Severe acute respiratory syndrome coronavirus 2 (SARS-CoV-2) was identified in Wuhan, China, in late 2019 and caused coronavirus disease 2019 (COVID-19), which is still a global pandemic. In most infected people, SARS-CoV-2 can only cause moderate symptoms, while in other patients, it leads to severe illness and eventually death. Although the main clinical manifestation of COVID-19 is often seen in the lungs, this disease affects almost all body organs. The excessive and prolonged release of inflammatory cytokines that may occur in COVID-19 patients, known as cytokine storms, stimulates undesired immune responses and can cause various tissues damage. In the current review article, we focus on the potential advantages of the intrinsic cholinergic anti-inflammatory pathway (CAP) as the efferent arm of inflammatory reflex in COVID-19 management. Considering this endogenous protective mechanism against chronic inflammation, we focused on the effects of SARS-CoV-2 in the destruction of this anti-inflammatory system. Several studies indicated the interaction of SARS-CoV-2 with the alpha7 subtype of the nicotinic acetylcholine receptor as the effector molecule of the inflammatory reflex. On the other hand, neurological manifestations have increasingly been identified as significant extrapulmonary manifestations of COVID-19. The rational connection between these findings and COVID-19 pathogenesis may be an important issue in both our understanding and dealing with this disease. COVID-19 is deeply rooted in our daily life and requires an urgent need for the establishment of effective therapeutic options, and all the possible treatments must be considered for the control of such inflammatory conditions.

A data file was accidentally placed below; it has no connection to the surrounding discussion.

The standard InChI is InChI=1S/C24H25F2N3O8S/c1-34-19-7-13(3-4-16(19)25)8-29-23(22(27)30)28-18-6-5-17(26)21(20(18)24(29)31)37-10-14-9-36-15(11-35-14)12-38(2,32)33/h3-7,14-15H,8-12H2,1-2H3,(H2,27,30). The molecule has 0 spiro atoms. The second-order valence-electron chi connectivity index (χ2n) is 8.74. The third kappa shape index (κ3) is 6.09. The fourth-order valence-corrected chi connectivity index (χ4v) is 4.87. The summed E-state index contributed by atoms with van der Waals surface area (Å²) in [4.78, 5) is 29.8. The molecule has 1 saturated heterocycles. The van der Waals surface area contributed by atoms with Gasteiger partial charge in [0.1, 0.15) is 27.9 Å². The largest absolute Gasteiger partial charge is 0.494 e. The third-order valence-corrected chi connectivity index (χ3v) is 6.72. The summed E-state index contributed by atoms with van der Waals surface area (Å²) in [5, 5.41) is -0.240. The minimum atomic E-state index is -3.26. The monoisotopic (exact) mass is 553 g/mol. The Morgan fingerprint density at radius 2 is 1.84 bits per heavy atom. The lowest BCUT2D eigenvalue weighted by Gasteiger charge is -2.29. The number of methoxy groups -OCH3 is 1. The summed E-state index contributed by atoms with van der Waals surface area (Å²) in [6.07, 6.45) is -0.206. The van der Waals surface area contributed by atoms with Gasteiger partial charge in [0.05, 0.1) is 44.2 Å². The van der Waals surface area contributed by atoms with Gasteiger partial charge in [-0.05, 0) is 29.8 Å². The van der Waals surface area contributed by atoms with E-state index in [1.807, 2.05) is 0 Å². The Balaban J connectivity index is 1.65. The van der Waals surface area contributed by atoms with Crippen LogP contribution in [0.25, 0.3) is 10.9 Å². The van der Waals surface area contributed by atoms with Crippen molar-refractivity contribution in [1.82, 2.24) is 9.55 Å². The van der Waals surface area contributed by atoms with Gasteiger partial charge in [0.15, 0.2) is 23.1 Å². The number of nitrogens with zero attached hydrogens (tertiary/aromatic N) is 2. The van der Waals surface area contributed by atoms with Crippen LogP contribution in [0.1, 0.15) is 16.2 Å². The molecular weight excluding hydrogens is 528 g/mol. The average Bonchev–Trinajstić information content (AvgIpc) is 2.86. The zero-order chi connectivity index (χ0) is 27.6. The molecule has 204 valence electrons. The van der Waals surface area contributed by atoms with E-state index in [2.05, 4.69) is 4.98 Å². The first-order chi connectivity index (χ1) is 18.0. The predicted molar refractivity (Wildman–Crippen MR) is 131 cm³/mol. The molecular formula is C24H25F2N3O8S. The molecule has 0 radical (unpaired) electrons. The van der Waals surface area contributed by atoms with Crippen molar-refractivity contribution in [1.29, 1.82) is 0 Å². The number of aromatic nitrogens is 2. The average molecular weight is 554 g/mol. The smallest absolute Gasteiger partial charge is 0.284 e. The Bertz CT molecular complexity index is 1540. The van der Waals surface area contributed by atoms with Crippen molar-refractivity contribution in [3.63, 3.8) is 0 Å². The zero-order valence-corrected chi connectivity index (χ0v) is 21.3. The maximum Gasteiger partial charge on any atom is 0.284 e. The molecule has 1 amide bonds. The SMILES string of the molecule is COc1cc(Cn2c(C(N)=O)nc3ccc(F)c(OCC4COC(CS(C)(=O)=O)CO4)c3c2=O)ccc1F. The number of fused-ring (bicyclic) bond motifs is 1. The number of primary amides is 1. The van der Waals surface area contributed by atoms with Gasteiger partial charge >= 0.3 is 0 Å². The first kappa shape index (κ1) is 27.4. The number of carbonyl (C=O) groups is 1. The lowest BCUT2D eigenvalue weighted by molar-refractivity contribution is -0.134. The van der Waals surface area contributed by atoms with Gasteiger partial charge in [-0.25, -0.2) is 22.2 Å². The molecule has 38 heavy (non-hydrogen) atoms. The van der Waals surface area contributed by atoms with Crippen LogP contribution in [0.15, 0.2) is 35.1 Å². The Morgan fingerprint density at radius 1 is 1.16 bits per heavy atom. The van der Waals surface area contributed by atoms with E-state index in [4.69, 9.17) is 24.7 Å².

5.
Bioimpacts ; 12(2): 171-174, 2022.
Article in English | MEDLINE | ID: covidwho-1668071

ABSTRACT

The cholinergic anti-inflammatory pathway (CAP) first described by Wang et al, 2003 has contemporary interest arising from the COVID-19 pandemic. While tobacco smoking has been considered an aggravating factor in the severity of COVID-19 infections, it has been suggested by some that the nicotine derived from tobacco could lessen the severity of COVID-19 infections. This spotlight briefly describes the CAP and its potential role as a therapeutic target for the treatment of COVID-19 infections using vagus nerve stimulation or selective alpha7 nicotinic acetylcholine receptor agonists.

6.
J Proteome Res ; 21(3): 599-611, 2022 03 04.
Article in English | MEDLINE | ID: covidwho-1510548

ABSTRACT